Capture/Release included “As Sleep Befell,” choreographed by Lar Lubovitch to music by Paola Prestini and performed by his company at Pace University.
In dance it’s usually the choreographer who hires the composer or requests permission to use a piece of music. But the composer Paola Prestini, with her company, VisionIntoArt, is also a producer. And for “Capture/Release,” a celebration of Lar Lubovitch, she commissioned Mr. Lubovitch and Katarzyna Skarpetowska, a member of his company, to make dances to her music.
The free concert on Tuesday — with Pace University as co-producer at its Michael Schimmel Center for the Arts, as part of the River to River festival — was altogether unusual. Three dances, all to live music, alternated with purely musical selections. Much of the music was fresh and imaginative. The choreography — danced by Mr. Lubovitch’s troupe, in its 45th year — was less so.
Of the music pieces, Andy Akiho’s “LIgNEouS 1,” for string quartet and marimba, was dramatic in composition, with ostinato patterns repeatedly swelling and spilling over, but it was most distinctive in its sonorities. Playing the marimba with headless mallets, Ian Rosenbaum made glissandi sound like a wooden roller coaster, and the coordinated accents of struck wood and plucked strings were piercing.
“Capture/Release,” a premiere by Daniel Wohl for strings, percussion and electronic keyboard, suggested the expanding and then overlapping waves after a pebble is dropped into a circular pool. Here and throughout the evening the musicians — members of the ensemble Le Train Bleu — were excellent, conducted with precise authority by Ransom Wilson.
“Listen, Quiet,” Ms. Skarpetowska’s choreographic premiere to Ms. Prestini’s score for cello, percussion and recorded (yet incomprehensible) conversations, was dramatically incoherent. The dancer Reed Luplau tugged and prodded the reluctant Nicole Correa. Something intense was going on between them, but what? S. Katy Tucker’s video of a woman underwater and, later, of words on the screen didn’t clarify, nor did the choreographer’s plunking at a typewriter as the dancers sat through the last part of the score. The vague choreography made the live music, with its precious tapping of hanging objects, seem more affected. (The abstract video for the other pieces was complementary without being distracting.)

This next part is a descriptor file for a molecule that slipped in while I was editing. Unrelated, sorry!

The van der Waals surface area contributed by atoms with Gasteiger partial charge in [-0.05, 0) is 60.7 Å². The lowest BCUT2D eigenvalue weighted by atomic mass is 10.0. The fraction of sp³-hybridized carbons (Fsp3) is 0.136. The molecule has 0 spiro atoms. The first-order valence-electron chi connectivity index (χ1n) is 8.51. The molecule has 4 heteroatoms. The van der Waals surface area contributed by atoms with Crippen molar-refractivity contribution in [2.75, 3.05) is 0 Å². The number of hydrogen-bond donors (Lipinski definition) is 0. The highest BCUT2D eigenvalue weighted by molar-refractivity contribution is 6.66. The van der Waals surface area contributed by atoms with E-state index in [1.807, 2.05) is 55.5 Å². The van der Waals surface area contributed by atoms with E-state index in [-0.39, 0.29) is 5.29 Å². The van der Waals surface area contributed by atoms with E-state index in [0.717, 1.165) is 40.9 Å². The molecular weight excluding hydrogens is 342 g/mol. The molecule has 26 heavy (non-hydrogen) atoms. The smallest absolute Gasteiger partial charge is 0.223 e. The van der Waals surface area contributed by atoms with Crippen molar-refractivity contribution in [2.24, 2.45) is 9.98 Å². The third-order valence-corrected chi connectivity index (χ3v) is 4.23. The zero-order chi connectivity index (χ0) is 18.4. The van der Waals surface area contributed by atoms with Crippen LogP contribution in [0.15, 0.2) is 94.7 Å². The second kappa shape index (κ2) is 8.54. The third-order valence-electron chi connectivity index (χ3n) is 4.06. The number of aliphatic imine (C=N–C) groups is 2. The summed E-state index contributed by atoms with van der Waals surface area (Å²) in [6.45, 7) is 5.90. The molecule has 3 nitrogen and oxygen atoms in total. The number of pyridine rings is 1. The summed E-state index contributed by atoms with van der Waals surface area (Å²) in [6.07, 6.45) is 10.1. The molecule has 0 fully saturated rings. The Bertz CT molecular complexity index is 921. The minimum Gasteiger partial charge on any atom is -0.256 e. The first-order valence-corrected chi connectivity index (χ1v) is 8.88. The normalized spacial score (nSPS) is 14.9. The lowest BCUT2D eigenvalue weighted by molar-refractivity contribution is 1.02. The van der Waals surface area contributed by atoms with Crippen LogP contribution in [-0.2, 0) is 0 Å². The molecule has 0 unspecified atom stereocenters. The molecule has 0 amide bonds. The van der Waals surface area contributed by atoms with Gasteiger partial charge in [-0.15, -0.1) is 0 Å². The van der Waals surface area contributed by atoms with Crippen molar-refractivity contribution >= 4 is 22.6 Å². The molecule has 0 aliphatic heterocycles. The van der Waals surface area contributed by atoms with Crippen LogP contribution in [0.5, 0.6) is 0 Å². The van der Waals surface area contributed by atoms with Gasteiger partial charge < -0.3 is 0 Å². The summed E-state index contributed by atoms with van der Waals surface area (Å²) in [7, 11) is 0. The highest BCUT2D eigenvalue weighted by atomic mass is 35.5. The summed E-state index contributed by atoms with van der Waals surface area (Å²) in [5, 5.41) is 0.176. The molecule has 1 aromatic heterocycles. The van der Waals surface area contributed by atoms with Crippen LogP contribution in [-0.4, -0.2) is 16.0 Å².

Mr. Lubovitch’s 2011 choreography for Yevgeniy Sharlat’s “Crisis Variations” was similarly diminishing. The continual, anguished collapsing seemed cartoony against the score’s antic qualities, its riffs on Franz Liszt with saxophone and harpsichord. Only in the last second, when Ms. Skarpetowska was swallowed into the group, was the sense of emergency convincing.
Mr. Lubovitch’s new “As Sleep Befell” made for a better match with Ms. Prestini’s music. At the center of a semicircle of string, wind and percussion players stood the vocalist Helga Davis, a kind of murmuring angel. Six shirtless male dancers were arrayed out in front of her on the ground, tossing and turning handsomely to Ms. Prestini’s atmospherics, as if in a shared dream. Though there was an excess of head-rolling, the daisy-chain patterns of the men and their tribal processions with linked arms were at least visually arresting. Short of a powerful vision, the dance was something pretty to watch as you listened.